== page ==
The letter added that the Egyptian authorities had taken significant measures to improve the level of security not only in the airport but in the surrounding area as well and that these improvements now met the safety standards as indicated by the UK Department for Transport.
It concluded: “It is devastating to see the impact the current UK travel advisory has on Egypt and on the young workforce in particular. We call on the UK government to review the advisory and allow commercial aircraft to fly to Sharm el Sheikh and thereby help restore the country’s Travel & Tourism sector’s GDP and employment provision.”
All other countries, including Germany and Russia, have allowed their airlines to start flying to Sharm el Sheikh again. The UK government responded that the ban was constantly under review.
Outside Sharm el Sheikh, Egypt’s hotel performance has seen a recovery. According to STR, in October Cairo experienced growth in occupancy – up 4.6% to 57.9% – and revpar, which rose 4.5% to EGP478.29 (GBP21.08) while ADR was nearly flat.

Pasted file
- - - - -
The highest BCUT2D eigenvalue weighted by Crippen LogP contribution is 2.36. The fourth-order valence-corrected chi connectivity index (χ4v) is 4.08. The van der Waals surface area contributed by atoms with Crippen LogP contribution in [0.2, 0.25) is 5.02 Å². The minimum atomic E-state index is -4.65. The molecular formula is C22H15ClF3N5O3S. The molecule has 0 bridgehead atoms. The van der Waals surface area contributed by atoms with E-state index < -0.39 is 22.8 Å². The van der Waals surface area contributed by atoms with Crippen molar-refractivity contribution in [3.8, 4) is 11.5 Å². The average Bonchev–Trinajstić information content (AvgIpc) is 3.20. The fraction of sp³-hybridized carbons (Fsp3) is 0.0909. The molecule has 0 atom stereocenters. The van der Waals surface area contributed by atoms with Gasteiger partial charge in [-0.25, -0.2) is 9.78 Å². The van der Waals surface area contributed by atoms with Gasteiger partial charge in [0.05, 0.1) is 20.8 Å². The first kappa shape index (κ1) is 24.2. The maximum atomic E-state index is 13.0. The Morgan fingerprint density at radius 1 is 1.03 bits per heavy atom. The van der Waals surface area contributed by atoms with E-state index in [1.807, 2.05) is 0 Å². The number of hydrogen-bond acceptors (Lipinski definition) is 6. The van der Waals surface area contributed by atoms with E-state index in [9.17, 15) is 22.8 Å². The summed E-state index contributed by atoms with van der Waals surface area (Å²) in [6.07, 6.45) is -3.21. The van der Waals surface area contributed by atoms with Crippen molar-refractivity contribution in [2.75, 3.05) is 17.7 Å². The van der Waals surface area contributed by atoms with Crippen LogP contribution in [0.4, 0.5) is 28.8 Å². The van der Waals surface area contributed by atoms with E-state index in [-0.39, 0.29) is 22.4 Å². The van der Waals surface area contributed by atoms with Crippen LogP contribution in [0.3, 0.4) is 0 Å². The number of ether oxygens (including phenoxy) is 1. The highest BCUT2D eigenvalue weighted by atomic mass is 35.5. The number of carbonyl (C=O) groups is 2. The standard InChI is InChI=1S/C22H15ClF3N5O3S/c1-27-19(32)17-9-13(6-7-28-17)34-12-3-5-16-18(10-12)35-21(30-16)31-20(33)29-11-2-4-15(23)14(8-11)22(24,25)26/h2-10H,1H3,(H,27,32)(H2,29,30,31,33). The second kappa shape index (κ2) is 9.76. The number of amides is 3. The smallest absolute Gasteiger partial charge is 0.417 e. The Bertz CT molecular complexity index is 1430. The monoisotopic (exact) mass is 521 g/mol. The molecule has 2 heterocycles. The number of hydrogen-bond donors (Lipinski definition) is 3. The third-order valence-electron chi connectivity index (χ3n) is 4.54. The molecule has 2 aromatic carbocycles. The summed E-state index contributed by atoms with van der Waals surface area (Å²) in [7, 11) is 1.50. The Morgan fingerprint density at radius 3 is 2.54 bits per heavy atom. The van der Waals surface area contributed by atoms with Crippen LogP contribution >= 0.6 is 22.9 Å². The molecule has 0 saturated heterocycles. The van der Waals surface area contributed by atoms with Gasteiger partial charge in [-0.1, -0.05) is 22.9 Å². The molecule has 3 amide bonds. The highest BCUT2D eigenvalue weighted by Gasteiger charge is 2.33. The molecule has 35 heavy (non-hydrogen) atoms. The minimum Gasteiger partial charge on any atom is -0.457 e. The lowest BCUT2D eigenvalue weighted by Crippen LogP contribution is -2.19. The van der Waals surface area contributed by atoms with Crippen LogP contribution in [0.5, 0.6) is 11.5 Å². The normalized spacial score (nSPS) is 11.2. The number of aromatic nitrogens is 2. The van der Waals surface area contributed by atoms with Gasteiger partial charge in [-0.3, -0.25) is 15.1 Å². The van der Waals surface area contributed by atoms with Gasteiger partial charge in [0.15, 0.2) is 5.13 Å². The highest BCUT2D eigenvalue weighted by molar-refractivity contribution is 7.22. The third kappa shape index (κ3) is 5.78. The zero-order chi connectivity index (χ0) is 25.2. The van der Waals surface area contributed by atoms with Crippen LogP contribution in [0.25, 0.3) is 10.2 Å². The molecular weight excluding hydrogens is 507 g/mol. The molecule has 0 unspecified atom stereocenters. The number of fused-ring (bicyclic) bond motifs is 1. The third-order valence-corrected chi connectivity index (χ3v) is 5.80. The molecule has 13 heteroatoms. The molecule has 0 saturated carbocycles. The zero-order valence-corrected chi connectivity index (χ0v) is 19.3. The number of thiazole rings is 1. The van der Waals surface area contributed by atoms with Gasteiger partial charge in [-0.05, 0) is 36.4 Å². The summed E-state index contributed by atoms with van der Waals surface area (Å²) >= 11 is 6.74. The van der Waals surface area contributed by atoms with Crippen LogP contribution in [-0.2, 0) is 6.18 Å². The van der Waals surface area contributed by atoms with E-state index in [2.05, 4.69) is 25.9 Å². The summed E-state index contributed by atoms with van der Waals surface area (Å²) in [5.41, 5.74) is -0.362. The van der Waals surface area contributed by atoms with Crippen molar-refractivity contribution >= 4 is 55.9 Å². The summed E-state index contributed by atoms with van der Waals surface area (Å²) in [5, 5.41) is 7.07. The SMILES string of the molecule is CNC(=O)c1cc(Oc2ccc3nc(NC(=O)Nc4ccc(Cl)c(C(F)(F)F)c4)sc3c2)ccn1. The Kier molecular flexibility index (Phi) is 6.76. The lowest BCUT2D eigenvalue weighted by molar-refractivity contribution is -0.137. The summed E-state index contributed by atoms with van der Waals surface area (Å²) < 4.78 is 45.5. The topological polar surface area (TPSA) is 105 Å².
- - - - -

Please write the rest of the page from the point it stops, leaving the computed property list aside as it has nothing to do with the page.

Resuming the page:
The company said that demand was up 11.1% year-to-date in the market, with “strong weekend business indicating a recovery in leisure demand. That recovery in hotel demand has come even with a 41.8% drop in tourist arrivals to Egypt through September, as reported by the Central Agency for Public Reserves and Statistics”. On 6 October, Armed Forces Day, Cairo’s occupancy jumped to 67.0%, which was more than 9% higher than the average for the month.
This recovery was expected to see a drop after 25 people were killed in a bombing at Egypt’s largest Coptic Christian cathedral, in Cairo.

HA Perspective [by Katherine Doggrell]: Terrorism has become the new reality in Europe and its environs and, while hardly a new phenomenon, combined with an ongoing rise in global travel and the ever-growing global aspirations of the branded operators, it is not slowing down development.
On average, European hotel markets experience stabilised performance results within approximately three months following a terror attack, according to data and analysis from STR earlier this year. The exception to this rule is Paris, where repeated attacks have seen the market for some travel, notably leisure, depressed. There is an ongoing argument as to whether some of this has moved to Airbnb, which is perceived by some as safer than staying in a large, branded box.
In Sharm el Sheikh, the loss of UK visitors is more pressing than most – British and Russian visitors favour the resort for essential winter sunshine. The fall of the pound following the EU Referendum deterred some of the leisure market from venturing overseas, however, the devaluation of the Egyptian pound at the end of November has made the destination more affordable and explains the increasing calls on the UK government to lift the flight ban.